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Celebrate a a spooky and safe Halloween

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Celebrate a a spooky and safe Halloween

Move over black and orange, there’s a new colour popping for Halloween this year: Green.
Environmentally conscious people are interested in the best ways to celebrate Halloween in an earth-friendly way. Little changes can mean a world of good this season. Here’s how to enjoy the spirit of trick-or-treating and other Halloween fun with an eco-friendly spin.

* Participate in a costume exchange. Chances are kids and adults have one or more Halloween costumes tucked in the closet from years passed. Instead of heading out and purchasing new costumes, organize a costume exchange with friends or family. This will save everyone money and natural resources.

* Save energy. What better time to dim the lights in the house and rely on candles or energy-saving LED accent lights? Create a spooky atmosphere and reduce the electric bill in the process.

* Eliminate the phantoms and vampires lurking. Phantom Load or Energy Vampires are terms used to describe appliances or other electronics that may be eating away at power even when they’re off. Cell phone chargers, for example, continue to draw power even when the phone is disconnected. So remember to unplug any unused items.

* Give out non-food, green treats. Instead of mass-produced, heavily packaged candy, think about other treasures for children. Items such as modelling dough, acorn craft creatures, pencils and paper for drawing, stickers, handmade friendship bracelets, and glass craft beads all make good stand-ins for candy.

* Purchase fair trade chocolate. Look for candy manufacturers who practice fair trade policies. Cadbury, for example, now offers fair trade cocoa products.

* Make recycled costumes. Turn everyday items into a great costume. Aluminum foil, soda cans, paper towel rolls, and fabric scraps can be turned into an ideal costume. When done, put the items in recycling bins instead of the trash.

* Host a green party. To host a green Halloween party, purchase items that can be used beyond Halloween, so they don’t end up in the trash come November 1. (MS)

Here are some other ideas
• Choose dishes and cups that are neutral in design.
• Consider hollowed-out pumpkins and gourds for serving vessels.
• Use electronic invitations instead of paper ones.
• Choose organically grown foods to serve at the party. Also, pick foods that are in season.
• Organize a party carpool to save on energy.

* Use cloth trick-or-treat bags. Instead of plastic bags that often end up in the garbage, use reusable bags for gathering treats. An old pillowcase works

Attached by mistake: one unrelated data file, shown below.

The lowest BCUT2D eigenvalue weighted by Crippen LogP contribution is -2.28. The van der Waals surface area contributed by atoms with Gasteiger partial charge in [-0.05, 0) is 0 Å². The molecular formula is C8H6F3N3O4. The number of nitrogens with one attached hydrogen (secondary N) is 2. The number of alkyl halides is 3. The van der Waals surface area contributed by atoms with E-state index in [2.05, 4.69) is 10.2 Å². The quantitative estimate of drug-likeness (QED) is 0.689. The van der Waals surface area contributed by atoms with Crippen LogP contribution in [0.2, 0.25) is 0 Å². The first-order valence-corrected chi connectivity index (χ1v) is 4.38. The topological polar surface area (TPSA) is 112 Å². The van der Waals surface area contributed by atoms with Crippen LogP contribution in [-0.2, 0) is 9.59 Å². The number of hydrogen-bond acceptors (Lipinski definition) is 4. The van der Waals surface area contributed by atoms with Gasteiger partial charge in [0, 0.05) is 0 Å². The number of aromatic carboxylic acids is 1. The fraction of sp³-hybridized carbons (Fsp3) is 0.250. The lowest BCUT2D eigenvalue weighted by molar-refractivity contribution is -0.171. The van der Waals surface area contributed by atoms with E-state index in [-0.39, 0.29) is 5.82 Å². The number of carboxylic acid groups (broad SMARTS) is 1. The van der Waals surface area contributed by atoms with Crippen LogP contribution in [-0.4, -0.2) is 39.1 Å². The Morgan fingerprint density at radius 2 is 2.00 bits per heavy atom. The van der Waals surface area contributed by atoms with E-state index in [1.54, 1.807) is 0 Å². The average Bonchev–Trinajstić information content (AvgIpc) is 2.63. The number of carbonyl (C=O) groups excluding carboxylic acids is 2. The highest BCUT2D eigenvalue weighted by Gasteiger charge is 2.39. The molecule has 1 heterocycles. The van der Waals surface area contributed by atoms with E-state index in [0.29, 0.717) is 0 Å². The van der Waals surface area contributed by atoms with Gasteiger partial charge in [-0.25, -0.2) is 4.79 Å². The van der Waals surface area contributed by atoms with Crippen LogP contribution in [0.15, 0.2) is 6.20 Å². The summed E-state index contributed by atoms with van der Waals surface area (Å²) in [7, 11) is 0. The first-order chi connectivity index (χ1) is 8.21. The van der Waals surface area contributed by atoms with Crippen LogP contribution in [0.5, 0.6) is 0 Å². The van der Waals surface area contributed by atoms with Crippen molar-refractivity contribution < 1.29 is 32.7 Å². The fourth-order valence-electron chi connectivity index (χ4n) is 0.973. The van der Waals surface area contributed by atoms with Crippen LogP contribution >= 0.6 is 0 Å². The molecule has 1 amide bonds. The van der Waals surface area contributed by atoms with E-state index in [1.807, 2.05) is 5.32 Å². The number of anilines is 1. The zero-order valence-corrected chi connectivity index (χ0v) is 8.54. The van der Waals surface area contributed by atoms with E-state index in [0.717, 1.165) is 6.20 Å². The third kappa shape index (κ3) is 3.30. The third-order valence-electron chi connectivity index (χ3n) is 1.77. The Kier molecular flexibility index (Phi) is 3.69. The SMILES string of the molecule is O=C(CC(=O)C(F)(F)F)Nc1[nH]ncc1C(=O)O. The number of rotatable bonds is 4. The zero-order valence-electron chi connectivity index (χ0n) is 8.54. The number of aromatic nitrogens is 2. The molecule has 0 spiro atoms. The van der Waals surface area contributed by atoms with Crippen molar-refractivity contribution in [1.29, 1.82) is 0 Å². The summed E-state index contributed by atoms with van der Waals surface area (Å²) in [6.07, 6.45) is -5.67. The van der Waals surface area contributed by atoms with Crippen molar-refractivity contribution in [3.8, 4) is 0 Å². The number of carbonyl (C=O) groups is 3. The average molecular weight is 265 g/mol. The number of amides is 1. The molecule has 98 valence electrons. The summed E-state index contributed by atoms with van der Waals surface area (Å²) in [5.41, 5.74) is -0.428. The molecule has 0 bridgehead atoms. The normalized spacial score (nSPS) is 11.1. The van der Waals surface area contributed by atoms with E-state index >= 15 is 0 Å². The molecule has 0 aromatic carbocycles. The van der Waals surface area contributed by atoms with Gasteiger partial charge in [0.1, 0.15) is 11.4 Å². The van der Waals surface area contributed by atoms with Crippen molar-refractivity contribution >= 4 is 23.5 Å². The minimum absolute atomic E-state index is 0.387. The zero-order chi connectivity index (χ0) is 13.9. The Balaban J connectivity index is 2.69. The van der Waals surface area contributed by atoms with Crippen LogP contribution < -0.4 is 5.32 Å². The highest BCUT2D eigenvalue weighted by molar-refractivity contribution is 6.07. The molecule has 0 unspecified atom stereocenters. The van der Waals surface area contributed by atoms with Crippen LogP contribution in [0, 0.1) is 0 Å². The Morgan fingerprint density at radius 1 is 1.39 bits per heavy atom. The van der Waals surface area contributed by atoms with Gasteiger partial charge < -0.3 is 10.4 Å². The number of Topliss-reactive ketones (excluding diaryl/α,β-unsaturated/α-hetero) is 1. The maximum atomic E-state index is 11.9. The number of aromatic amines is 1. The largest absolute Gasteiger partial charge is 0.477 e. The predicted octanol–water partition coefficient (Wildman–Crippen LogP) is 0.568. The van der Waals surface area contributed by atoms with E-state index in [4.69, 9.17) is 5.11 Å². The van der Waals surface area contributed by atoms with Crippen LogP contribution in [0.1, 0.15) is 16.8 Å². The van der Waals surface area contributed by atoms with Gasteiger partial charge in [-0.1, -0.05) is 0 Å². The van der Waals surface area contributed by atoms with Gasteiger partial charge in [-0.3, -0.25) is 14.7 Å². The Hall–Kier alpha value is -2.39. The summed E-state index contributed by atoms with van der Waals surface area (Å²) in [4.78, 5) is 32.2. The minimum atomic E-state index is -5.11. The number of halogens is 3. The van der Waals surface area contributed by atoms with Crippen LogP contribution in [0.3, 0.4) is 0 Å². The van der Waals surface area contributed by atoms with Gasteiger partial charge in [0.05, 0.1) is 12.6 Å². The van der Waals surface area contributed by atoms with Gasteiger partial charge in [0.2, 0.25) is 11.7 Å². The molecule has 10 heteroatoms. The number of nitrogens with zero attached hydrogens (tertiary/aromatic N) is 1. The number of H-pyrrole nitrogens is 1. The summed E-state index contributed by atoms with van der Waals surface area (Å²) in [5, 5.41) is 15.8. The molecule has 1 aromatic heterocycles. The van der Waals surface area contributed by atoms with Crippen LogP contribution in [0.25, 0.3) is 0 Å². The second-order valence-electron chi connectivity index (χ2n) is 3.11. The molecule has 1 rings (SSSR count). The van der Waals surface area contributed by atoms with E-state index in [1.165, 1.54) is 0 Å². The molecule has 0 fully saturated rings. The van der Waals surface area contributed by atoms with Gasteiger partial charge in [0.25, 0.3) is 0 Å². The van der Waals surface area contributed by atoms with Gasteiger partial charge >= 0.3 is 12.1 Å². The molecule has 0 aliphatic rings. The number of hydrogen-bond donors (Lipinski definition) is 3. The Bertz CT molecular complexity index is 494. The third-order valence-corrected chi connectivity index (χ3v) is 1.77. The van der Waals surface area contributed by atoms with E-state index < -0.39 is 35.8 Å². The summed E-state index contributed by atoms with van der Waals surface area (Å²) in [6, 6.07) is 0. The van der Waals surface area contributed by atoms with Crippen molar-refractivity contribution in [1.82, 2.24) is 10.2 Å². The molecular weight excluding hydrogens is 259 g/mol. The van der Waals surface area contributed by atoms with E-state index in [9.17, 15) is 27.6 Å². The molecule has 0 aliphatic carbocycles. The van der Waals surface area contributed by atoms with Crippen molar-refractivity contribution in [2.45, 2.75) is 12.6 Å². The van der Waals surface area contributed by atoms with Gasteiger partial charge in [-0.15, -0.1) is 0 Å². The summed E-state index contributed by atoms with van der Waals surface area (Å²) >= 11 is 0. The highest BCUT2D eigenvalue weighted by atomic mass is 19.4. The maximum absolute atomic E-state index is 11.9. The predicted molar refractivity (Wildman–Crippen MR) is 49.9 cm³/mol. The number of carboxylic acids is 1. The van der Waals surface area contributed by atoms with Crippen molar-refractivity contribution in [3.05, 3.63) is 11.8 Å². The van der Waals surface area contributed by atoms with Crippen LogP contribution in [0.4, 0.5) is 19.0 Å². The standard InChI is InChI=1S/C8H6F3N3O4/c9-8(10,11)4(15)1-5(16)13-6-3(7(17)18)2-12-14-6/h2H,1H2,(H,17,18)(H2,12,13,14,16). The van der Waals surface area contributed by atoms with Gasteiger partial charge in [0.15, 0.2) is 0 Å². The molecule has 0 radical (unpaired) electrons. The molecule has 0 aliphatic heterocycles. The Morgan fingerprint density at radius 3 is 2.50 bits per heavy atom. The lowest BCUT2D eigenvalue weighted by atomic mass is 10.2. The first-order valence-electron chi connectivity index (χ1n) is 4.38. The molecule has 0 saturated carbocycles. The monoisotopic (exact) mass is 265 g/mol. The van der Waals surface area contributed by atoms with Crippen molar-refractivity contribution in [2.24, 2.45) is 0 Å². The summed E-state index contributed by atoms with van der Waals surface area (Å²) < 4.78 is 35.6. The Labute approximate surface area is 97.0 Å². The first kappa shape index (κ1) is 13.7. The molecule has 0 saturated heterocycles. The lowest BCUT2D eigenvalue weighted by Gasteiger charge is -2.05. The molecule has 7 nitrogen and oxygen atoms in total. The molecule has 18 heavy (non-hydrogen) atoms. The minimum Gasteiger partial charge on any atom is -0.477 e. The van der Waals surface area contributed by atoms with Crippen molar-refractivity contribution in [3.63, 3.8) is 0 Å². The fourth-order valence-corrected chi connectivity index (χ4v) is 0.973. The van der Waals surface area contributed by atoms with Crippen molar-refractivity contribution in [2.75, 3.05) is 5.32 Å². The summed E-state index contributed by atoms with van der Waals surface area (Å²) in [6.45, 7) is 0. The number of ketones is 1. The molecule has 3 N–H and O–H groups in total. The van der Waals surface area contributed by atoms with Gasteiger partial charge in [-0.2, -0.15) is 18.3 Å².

just as well, too.

Little-known Halloween trivia
Halloween has been celebrated for centuries. Still, most people simply think it’s about dressing up and scouring the neighborhood for candy. A true Halloween lover knows the tasty tidbits of information about the holiday’s history and customs.

The holiday of Halloween has been celebrated for 2,000 years and dates back to the ancient Celts who inhabited Britain. They practiced a Druidic fire festival called “Samhain.” It marked the end of the autumn harvest season and the signalling of winter to come, or the end of the “lighter half of the year” and the beginning of the “darker half.” The Celts believed that the border between the current world and the “Otherworld” thinned out on Samhain, allowing spirits to pass through.

There are other associations between Halloween and the celebrations of the dead. Originally there were pagan festivals to celebrate the dead. However, in the 7th century, when Christianity was blooming, Pope Boniface wanted to replace pagan festivals with Christian celebrations. He introduced All Saints Day to replace pagan death festivals. It was originally observed on May 13, but was later moved to November 1.

All Saints Day was known by other names, including All Hallows or All Souls Day. Hallow is an Old English word meaning “sanctify.” Eventually, the day before the religious holiday came to be known as All Hallows Eve, or the Hallow E’en as it was known in Ireland. The term was later shortened to Halloween, as it is known today.

Today, Halloween is a largely secular holiday and no longer has such tight religious ties. It is widely known as a day of fun and mischief when individuals dress up to scare away otherworldly spirits and beg for treats and tricks.

The colours of orange and black likely became the mascots for Halloween because orange is associated with the harvest and black is associated with death. Other harvest-related decorations are also used, including hay bales and corn husks. However, the larger part of the decorating leans toward the occult, including ghosts, witches, goblins and the like. Much of this decor is inspired by the ghost stories of books and Hollywood, such as “Dracula” and “Frankenstein.”

The Jack-O-Lantern is also an integral part of Halloween tradition. Legend has it that there was an Irishman named Jack who was a stingy prankster. Jack even tricked the Devil out of Jack’s soul, making the Devil promise to never possess it. When Jack eventually died, he was refused entry to Heaven for being too mean and ill-mannered. Jack went down to Hell and the Devil kept his promise, refusing to allow him entry there, either. Jack asked the Devil how he could find his way around in the dark place between Heaven and Hell. The Devil tossed an ember to Jack, who placed it in a hollowed-out turnip. He then roamed eternity with his Jack O’Lantern.

Halloween can be a fun day for children and adults, even more so when the tradition behind the day is known.  (MS)